87.5% of trainees strongly agreed that the model was good for understanding the principles of free tissue transfer. 77.5% strongly agreed that the model sufficiently simulates free tissue dissection and transfer in a live model. All trainees strongly or moderately agreed that the model adequately facilitates skill acquisition relevant to free flap dissection and microvascular anastomosis. Finally, 90% of trainees strongly recommended practicing the chicken thigh free flap model prior to attending living model courses. The average time to dissect the flap was 77±25 (32–130) minutes. The average time to dissect the flap by novice trainees was 82±24 minutes, by core trainees 90±24 minutes, and by higher trainees 64±21 minutes. There was a statistically significant difference in flap dissection time between the three levels of training ANOVA (F [2, 37]=4.86376, P=0.013).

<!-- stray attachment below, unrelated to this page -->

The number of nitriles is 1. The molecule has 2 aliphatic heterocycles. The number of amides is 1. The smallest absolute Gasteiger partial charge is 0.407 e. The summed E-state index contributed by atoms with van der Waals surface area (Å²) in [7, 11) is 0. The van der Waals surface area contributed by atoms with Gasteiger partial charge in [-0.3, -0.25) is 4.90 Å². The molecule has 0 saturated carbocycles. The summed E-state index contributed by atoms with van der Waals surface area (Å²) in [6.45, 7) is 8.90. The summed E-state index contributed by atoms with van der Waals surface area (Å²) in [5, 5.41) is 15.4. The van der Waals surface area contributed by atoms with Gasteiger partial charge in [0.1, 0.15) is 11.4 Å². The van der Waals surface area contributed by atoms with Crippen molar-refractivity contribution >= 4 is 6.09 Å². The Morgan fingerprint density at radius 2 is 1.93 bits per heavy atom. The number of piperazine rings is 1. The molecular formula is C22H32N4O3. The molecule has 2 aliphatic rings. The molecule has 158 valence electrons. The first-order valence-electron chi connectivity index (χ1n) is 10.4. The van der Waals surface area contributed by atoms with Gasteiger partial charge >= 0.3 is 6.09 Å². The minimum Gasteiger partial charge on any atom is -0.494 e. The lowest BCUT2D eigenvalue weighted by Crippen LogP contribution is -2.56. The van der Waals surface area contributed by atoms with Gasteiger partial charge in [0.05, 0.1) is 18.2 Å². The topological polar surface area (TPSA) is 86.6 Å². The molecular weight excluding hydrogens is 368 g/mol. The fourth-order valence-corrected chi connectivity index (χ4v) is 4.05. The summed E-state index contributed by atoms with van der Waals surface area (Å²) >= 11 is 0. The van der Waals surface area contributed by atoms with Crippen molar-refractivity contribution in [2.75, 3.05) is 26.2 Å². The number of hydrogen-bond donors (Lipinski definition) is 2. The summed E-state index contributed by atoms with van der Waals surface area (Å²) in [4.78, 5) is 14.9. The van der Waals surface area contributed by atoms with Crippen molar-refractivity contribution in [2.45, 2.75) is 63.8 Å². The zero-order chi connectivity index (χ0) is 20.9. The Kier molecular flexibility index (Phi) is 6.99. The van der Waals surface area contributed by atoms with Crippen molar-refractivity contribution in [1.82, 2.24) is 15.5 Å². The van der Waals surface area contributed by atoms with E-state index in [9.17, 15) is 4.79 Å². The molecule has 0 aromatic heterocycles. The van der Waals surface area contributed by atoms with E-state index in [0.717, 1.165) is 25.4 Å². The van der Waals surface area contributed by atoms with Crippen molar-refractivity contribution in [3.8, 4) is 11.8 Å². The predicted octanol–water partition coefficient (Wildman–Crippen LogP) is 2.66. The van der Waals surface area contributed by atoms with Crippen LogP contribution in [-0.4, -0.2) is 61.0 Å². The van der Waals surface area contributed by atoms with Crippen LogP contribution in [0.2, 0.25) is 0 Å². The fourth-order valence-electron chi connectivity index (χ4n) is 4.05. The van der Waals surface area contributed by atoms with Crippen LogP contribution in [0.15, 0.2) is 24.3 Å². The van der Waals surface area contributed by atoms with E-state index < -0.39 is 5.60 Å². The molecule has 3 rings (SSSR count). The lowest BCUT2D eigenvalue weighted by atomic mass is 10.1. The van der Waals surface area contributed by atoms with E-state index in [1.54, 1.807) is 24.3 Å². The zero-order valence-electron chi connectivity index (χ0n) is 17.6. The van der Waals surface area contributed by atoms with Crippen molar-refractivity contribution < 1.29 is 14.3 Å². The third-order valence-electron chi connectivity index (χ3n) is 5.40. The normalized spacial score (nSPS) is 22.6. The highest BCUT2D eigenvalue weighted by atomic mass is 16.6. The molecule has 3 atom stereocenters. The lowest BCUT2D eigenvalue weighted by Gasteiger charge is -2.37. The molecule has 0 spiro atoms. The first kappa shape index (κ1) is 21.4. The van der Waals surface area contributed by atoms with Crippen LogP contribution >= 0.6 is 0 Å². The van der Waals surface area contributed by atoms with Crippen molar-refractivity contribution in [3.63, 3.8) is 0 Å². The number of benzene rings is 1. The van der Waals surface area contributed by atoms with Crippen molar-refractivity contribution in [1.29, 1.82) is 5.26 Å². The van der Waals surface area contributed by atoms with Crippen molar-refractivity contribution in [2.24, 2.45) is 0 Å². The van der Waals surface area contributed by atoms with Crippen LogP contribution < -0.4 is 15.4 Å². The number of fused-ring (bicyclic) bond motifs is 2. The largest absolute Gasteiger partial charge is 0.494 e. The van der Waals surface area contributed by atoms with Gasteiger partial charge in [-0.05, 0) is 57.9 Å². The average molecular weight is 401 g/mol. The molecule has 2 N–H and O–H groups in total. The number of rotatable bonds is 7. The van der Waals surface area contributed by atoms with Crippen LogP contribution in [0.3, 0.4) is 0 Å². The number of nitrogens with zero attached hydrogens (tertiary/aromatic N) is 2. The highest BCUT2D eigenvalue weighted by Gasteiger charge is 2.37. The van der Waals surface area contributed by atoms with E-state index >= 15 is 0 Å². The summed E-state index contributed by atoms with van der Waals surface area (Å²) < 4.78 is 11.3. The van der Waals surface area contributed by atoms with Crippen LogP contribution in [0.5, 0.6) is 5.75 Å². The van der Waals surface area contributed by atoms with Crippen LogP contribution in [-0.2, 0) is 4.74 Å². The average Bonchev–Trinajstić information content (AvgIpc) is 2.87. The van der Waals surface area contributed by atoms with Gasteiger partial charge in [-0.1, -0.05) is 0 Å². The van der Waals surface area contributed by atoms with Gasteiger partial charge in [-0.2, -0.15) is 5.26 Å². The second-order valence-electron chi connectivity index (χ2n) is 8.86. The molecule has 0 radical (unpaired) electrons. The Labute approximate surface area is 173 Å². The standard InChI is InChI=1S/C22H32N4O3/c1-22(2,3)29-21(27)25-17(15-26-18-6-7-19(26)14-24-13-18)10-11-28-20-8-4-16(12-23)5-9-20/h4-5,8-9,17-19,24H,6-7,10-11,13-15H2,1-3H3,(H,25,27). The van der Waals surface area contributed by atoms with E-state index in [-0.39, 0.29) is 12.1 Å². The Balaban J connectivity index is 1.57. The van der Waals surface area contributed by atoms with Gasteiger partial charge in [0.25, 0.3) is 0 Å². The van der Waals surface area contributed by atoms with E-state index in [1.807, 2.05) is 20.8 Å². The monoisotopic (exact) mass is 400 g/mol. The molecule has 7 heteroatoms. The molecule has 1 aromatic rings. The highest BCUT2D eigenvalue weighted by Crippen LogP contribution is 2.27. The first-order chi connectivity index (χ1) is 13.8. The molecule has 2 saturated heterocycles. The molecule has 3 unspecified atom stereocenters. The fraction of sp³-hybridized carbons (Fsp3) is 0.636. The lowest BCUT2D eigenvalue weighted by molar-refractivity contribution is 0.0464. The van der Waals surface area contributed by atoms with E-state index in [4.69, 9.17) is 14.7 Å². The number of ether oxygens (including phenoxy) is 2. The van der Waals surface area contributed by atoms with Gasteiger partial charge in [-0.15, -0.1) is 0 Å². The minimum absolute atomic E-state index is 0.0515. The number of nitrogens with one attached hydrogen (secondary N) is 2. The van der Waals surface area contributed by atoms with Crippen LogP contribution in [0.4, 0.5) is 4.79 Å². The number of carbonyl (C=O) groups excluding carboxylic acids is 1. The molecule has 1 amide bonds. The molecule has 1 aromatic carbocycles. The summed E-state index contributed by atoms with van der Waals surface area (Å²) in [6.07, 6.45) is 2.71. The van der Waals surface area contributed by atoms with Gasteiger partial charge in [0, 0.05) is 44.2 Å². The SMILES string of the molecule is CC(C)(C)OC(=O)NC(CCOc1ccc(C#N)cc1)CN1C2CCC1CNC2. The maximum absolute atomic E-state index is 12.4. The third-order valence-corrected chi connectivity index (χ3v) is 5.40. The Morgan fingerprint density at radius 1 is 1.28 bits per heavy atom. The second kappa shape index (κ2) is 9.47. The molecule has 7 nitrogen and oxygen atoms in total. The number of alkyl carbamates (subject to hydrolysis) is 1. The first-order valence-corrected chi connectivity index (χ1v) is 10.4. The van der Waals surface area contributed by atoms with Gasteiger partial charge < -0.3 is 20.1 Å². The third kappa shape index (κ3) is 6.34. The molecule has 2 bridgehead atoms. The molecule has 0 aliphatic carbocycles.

Microvascular anastomosis

Time to perform the anastomosis

The average time to perform the arterial anastomosis on the first day of the course (pre-test) was 31±15 (15–72) minutes. For novice trainees, the pre-test was 46±18 minutes, for core trainees 31±12 minutes and for higher trainees 27±9 minutes. There was a statistically significant difference in the time to complete the anastomosis between the three levels of training (F [2, 37]=7.6771, P=0.001). For the post-test, the average time to perform the arterial anastomosis for the novices was 29±12 minutes, for the core trainees was 22±7 minutes and for the higher trainees was 16±5 minutes. All groups showed a significant decrease in the time taken to perform the anastomoses following the completion of the course (paired sample Student’s t-test, P<0.001).